• Differences from the original work: several added sequences with Umney solving cases. Several scenes of Umney's realization that something is going wrong with his world are deleted, including the newsboy Peoria getting money from the lottery. In the story, the Demmicks never appear. Umney discovers the Demmicks are dead after talking to Landry initially, then Landry meets with him again at the Demmicks before moving them to Umney's office. All references to Landry having shingles are removed. Landry's son dies in a pool accident rather than by AIDS from a blood transfusion. Entirely new scenes added after the point where the original story ends with Umney in the real world, including an extended sequence with Linda and the pool girl. Several scenes of Landry as a detective in his new office. Linda kills herself after Umney's arrival in the real world, while in the story she killed herself before Landry takes over Umney's life.

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    Trivia (11)

    • When Renshaw pulls the gun from the alcohol cupboard, he takes a sip of Jameson whiskey. We can also see a bottle of Chartreuse, and a bottle of Jose Cuervo tequila. The door is a lot more open and the tequila more visible after he readies the gun.

    • Most modern apartments and appliances have surge protectors built in, so when Renshaw drops the hair dryer in the toilet, the power would not short out.

    • Despite being supposedly set in Crouch End, London, and many references to London being made throughout the episode, the settings are very obviously Australian. When they are having breakfast, you can clearly see the Aussie yellow cabs and Melbourne's tram system. London doesn't have either. They do use the traditional London cab for the journey. The architecture is totally Melbourne, with the verandas and "hotels." Plus the real Crouch End doesn't look at all like this one, even if you allow for the thin spaces.

    • After the conversation about the lost napkin with the address, in the taxi. We can see a wide street out the side window (over Mrs Freeman's shoulder), but then we see a very narrow, one way street out the front window

    • Crouch End is an area of north London, in the London Borough of Haringey. It has a postcode of N8 and has a football club called the Vampires.

    • When he goes to bed at the start of the episode, Mr Umney sets his alarm for 6 o'clock. We then see a shot of the clock turning with the alarm set to 10 o'clock. And although the hands are turning fast, the second hand isn't moving.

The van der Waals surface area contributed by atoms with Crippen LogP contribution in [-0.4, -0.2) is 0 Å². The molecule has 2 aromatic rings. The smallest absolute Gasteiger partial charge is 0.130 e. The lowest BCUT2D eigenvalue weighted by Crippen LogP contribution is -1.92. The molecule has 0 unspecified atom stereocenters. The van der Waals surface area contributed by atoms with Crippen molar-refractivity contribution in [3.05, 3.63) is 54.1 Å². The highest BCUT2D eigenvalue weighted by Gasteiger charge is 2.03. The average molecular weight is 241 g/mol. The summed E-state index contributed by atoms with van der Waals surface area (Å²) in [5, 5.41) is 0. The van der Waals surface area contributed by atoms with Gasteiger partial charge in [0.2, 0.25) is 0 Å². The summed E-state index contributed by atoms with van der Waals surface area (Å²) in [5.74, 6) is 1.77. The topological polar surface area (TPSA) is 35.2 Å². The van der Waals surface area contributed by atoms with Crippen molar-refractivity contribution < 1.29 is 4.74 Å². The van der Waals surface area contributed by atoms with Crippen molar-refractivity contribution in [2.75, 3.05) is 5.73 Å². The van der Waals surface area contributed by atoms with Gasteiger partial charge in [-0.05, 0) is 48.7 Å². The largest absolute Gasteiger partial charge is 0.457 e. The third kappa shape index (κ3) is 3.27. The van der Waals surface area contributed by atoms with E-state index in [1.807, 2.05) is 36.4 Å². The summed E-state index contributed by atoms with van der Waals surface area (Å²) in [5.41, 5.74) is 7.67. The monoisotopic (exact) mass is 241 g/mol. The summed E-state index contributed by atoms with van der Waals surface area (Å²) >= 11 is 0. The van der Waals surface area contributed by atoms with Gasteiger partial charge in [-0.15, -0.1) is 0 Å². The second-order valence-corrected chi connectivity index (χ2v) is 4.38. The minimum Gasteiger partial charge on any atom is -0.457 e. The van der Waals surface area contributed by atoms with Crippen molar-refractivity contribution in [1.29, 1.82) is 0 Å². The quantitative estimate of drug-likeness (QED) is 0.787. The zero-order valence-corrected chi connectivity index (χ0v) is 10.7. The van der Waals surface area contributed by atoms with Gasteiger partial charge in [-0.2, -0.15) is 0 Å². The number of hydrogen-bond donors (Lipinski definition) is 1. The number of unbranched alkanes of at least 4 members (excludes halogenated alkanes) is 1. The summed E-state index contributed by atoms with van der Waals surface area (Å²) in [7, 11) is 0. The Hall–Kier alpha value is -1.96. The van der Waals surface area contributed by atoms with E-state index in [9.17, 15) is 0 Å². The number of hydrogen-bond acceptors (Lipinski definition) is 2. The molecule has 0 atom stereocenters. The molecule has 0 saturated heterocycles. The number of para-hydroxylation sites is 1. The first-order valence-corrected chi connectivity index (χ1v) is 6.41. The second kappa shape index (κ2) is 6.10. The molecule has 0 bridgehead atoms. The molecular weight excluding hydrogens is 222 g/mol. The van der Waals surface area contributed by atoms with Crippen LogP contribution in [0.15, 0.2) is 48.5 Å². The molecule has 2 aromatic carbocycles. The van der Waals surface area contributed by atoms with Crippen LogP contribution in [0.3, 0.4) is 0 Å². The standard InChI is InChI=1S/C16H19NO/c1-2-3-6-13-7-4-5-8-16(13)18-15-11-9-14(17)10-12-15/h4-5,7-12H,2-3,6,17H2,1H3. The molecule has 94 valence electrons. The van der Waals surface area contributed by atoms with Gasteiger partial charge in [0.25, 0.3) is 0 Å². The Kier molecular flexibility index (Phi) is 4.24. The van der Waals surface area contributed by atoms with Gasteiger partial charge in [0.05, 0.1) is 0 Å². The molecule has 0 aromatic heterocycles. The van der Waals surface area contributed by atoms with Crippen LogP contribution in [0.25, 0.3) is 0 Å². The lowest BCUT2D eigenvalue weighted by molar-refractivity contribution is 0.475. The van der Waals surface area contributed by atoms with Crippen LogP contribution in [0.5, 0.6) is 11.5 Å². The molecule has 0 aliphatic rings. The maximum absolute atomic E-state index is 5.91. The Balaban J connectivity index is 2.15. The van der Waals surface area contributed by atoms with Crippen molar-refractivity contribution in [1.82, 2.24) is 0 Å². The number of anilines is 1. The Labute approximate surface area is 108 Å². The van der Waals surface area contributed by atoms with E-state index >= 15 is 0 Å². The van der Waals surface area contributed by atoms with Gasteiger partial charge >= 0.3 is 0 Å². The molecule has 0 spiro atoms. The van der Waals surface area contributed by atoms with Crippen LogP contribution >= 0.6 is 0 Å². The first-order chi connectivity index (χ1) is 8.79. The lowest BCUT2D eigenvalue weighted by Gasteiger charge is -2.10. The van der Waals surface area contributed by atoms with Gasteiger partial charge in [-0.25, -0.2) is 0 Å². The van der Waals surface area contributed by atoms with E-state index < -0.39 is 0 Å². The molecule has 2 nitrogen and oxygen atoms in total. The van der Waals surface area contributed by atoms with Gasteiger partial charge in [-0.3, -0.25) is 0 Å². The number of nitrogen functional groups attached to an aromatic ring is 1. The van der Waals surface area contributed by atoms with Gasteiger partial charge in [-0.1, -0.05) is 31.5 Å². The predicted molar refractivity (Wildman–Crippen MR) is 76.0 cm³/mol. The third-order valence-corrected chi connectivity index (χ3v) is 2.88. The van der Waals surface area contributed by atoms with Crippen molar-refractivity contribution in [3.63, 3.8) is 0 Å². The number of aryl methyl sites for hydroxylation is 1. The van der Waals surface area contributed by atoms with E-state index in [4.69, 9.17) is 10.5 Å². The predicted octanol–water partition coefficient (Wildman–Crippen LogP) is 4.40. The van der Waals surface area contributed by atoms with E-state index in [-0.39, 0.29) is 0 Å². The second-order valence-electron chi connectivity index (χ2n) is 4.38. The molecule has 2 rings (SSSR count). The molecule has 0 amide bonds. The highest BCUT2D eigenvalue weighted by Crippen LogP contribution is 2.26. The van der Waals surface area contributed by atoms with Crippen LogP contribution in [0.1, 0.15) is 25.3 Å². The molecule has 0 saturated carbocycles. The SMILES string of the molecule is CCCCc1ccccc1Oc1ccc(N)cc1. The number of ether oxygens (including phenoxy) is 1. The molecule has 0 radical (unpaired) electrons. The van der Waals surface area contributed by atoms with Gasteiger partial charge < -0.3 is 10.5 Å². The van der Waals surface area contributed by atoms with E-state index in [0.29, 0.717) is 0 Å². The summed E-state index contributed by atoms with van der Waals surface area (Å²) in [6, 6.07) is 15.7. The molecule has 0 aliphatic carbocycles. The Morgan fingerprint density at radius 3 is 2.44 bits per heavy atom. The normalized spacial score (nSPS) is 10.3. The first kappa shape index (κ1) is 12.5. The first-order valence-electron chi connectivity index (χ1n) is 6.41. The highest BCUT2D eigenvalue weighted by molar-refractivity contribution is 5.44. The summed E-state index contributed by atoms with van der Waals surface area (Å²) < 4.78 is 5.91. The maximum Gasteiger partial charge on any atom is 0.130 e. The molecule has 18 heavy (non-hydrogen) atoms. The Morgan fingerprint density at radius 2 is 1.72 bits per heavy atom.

• Danny's tombstone says 1994-1999, which makes him 5 years old at his time of death. But Clyde read the story on Sam's laptop and later said that he was 6 years old.

    • Clyde says "As they say in your world, I'm the Man." But how did he know what they said in Sam's world? He didn't have any knowledge of the real world, other than what Sam told him.

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    Allusions (7)

    • There are many references to HP Lovecraft's Cthulhu mythos, especially as road signs while the couple are running through town: Cthulhu himself is referenced as well as Shoggoths and the demi-god Nyarlathotep. The fourth reference - R'lyeh - is the fictional city where "dread Cthulhu lie dreaming".

    • The black ooze permeating the episode refers to the Lovecraftian construct of a Shoggoth. "We were on the track ahead as the nightmare plastic column of foetid black iridescence oozed tightly onward through its fifteen-foot sinus; gathering unholy speed and driving before it a spiral, re-thickening cloud of the pallid abyss-vapour." (Lovecraft, At the Mountains of Madness, 1931)

    • Aunt Trudy: Get busy livin'. In the Shawshank Redemption, a movie based on a Stephen King short story, Red (played by Morgan Freeman) said many times "get busy livin', or get busy dyin'"

    • Richard Kinnell says that he still has two hours to drive to Derry. Derry is the fictional setting for Stephen King's "It".

    • Clark: It's not some Tolkien Fantasy. J.R.R. Tolkien was the author of the epic novel, The Lord Of The Rings which is set if a fantasy world, and based around a long journey. The book was made into three movies in the early 2000s.

    • As Mary and Clark arrive in town, Mary remarks at how the town reminds her of an episode from The Twilight Zone.

    • The title comes from a line from the Righteous Brothers' song "Rock and Roll Heaven". The town in the episode gets its name from the same source.

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  • Fan Reviews (17)
  • Great concepts (by Stephen King), good cast, but bad delivery and misleading tone (seems very scary but no just interesting)

    By Connie2_0, Jun 22, 2014

  • Short stories of Stephen King comes back to life with the mini-series!!

    By saxa246, May 16, 2007

  • Could have been a contender!

    By Fat_Boy_PT, May 10, 2007

  • The mini-series seemed compelling enough to take a chance on. But great actors with mediocre scripts and poor digital effects (a necessity nowadays) make the suspension of disbelief a whole lot harder than it should be.

    By kevin_lock, Jan 16, 2007

  • a must see for King fans.

    By chrismart83, Dec 12, 2006